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renzhe

Project for 2011: 水浒传

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renzhe

Hah!

I was going to report when I was half-way through -- which should take me another week or two -- but you stole my thunder :) Yeah, I'm still plowing through it. Choo-choo!

I still think that this is the most interesting classic for me to read, and I'm enjoying it very much. 三国 would be my next choice too, but whoah, I'll need to finish this first, and then I'll need a loooong break...

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ZhangKaiRong

Man, you're really awesome! I just started to read 水浒传, but I'm reading the 少儿彩图版. I read the first two chapters, but I think even this children's edition is hard as hell, every sentence has 3 or 4 成语, and they're not the easy ones. Man, after the first chapter I was pissed like hell. But your project motivates me, so I also try to finish the children's edition :)

How is your progress now?

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renzhe

It's slow, but I don't want to look for excuses. I guess it was a bad idea to start this right before the busiest part of my life. I'll finish it this year, in any case. The problem is that I can't do this 15 minutes at a time, I really need 2-3 hours per sitting to make sense of it.

Go for it, the book is awesome. The further I get, the better it becomes.

Actually, the awesome one is rob07. He started learning Chinese long after me, and he's finished two classics already!

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roddy

Renzhe, you've maybe posted this elsewhere (Aims and objectives) but I thought we might all like to hear how this went...

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Pingfa
I'm sixteen chapters into this. I already read through the English translation twice years ago so the characters and story aren't new to me. Easily my favourite of the four classics (I've read all but 红楼梦 in English, which I read about a third into and then got bored with).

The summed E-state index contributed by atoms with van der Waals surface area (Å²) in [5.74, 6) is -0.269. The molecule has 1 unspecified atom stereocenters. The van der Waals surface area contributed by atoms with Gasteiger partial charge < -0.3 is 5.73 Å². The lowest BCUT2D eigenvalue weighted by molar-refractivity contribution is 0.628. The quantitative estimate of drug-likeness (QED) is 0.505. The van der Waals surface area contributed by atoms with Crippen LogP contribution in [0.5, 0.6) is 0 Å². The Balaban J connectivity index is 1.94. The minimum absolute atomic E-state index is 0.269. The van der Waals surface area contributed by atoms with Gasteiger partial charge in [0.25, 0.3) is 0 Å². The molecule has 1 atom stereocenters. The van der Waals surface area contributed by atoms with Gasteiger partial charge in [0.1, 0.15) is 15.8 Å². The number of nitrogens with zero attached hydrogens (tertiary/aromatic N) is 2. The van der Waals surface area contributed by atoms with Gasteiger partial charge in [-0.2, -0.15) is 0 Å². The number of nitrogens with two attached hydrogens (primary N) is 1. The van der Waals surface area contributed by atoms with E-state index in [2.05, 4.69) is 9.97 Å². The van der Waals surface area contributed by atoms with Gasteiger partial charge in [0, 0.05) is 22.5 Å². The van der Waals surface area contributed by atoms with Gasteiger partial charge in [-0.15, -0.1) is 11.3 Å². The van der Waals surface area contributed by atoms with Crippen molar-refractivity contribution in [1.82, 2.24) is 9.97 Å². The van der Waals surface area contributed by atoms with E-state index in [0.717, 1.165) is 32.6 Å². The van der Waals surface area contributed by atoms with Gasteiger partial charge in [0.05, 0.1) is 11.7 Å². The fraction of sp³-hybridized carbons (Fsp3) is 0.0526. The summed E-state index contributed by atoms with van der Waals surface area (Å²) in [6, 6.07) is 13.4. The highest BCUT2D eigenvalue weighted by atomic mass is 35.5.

I've also read a few chapters into 西游记 and 三国演义. I can tell you 三国演义 is much heavier on the 文言文 than 水浒传, but there are less poems and they are easier to understand than 水浒传 (I don't recall having much trouble with the poems in 三国, whereas the poems in 水浒传 are largely lost on me).

 

I've been told that 西游记 is the easiest of the classics and is usually the first Chinese people read. I recall it starts off hard, though, and can be heavy on the prose - there's a long chapter or two that has a fisherman and a woodcutter sharing poems throughout the whole chapter; I stopped reading at that point.

 

Anyhow, I'm reading this more casually than Renzhe as I'm not bothering to decipher the poems - sorry, you're on your own there. ;-) This book was actually one of the reasons I wanted to learn Chinese, along with 三国 (even though I find 三国 rather boring before 诸葛亮 comes into it). I hope Li Kui comes into it within the next few chapters, he's the most memorable character for me, he's even crazier than Lu Da. =-p

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roddy

Where would you like the champagne sent? 

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renzhe

To somebody who slacks less.

You pressed the wrong button, btw. It should have been the red one :)

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roddy

Yeah, I just upvote your posts before reading them. Or instead of reading them, sometimes. 

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imron
imron was right

:mrgreen:

 

it will not improve your Chinese one bit.